Acer cincinatum, commonly known as Vine Maple, is a difficult tree in this area - better suited to the west coast in places like Oregon and Washington. All other species that are related to this one are found in Asia, which some people believe gives credence to the theory of a land bridge between the continents at some time in the past. This is a tall shrub or small tree, up to 15 feet tall. Here is grows at the edge of the woods, in situations that would suit a dogwood. Fall color is mostly red, though oranges and yellows may also appear on some trees. It is hardy in zones 6-9.

Acer circinatum 'Oregon Fern'
This is one of the very few cut leaf Vine Maples. Although it is lovely all summer, it is in the fall when it really shines. The picture below shows what it looked like here this fall.

Acer circinatum 'Oregon Fern' fall colors

Acer circinatum 'Sunglow'
Recently a few more Vine Maple cultivars have been showing up and 'Sunglow' seems to be one of the best. During the summer, the leaves are mostly green with some red/orange/pink highlights, but the name comes from the colors of the foliage when it is coming out in the spring.
Sunglow is a perfect name...

Acer circinatum 'Sunglow' new growth

More maples next time. It's a big group and we have quite a few growing here and with everything so brown and grey outside, with the exception of the snow, it is just so nice to look at the colors of the maples on a cold December night.
A small 'funny', nothing to do with maples. We have a heated birdbath which is one of the best things we ever got for the garden, a gift from my mother a few Christmases ago. It gives the birds open water all winter when the creek is frozen. Usually they just drink, but the other morning while we were eating breakfast, there was a Mourning Dove, smack in the center of the thing, just splashing away taking a bath. The temperature was in the teens, but it didn't seem to faze the dove one bit. I thought about taking a picture, but I knew it wouldn't be there all that long and if I moved to get the camera, it would fly away, so I just enjoyed watching it. You never know what's going to be just outside the window.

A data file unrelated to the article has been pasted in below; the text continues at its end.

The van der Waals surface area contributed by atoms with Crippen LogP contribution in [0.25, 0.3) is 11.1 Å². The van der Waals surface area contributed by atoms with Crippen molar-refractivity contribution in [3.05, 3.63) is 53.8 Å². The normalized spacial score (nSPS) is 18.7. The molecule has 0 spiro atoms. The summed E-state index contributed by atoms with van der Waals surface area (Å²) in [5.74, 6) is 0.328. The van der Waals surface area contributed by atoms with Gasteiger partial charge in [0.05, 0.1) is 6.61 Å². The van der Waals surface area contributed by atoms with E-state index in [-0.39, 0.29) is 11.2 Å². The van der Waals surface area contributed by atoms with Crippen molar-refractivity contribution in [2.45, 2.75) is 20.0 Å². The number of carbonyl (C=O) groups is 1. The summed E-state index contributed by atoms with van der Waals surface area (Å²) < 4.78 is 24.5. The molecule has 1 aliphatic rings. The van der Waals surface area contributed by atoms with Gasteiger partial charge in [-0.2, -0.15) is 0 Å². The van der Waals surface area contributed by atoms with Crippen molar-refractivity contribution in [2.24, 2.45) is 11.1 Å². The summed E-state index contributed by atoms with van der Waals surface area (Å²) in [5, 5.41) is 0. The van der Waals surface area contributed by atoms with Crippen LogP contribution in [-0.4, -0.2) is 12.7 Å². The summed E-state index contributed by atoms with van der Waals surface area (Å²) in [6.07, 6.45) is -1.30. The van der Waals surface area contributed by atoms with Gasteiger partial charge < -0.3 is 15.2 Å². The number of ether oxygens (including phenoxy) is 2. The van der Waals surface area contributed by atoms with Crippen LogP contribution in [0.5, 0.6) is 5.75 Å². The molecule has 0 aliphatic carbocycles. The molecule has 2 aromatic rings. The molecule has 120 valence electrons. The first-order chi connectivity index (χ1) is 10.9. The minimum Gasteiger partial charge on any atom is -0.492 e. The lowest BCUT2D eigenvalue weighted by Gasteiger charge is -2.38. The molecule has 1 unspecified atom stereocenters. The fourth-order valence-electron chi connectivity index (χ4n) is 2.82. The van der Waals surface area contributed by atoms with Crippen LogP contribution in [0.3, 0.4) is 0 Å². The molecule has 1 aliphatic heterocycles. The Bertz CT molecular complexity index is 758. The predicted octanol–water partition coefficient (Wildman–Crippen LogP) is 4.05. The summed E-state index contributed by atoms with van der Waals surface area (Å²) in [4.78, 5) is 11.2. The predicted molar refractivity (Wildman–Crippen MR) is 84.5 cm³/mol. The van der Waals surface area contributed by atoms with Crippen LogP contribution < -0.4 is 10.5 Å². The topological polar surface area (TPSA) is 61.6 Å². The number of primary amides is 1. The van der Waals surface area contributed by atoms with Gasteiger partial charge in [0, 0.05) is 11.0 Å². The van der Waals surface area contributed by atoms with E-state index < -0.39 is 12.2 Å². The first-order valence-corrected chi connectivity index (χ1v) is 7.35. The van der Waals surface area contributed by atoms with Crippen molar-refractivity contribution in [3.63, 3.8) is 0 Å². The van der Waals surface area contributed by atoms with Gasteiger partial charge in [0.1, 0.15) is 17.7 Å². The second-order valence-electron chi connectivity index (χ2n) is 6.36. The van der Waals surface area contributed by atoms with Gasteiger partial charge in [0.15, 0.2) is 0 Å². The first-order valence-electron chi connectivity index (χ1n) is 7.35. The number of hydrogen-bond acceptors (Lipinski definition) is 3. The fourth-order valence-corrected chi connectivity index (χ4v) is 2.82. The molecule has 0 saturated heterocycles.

Tuesday, December 21, 2010

Red Fall Foliage - 2010

Euonymus alata has about the brightest and best hot pink color around. Much brighter than this picture gives it credit for. The plant itself is not all that exciting most of the year, but in the fall, it certainly outdoes most everything else.

Rhododendron (azalea) arborescens gradually turns from green to reddish copper. It is only just starting in this picture and would get much better in a week or so after I took its picture.

Spirea 'Gold Flame' has pretty good fall foliage most, but not every year. Most of the spireas here seem to do a pretty good job of fall color.

This is Cornus alba 'Ivory Halo'. It is a lovely shrub dogwood with green leaf centers and white margins. In the fall the white turns to pink and gives you what you see in this picture.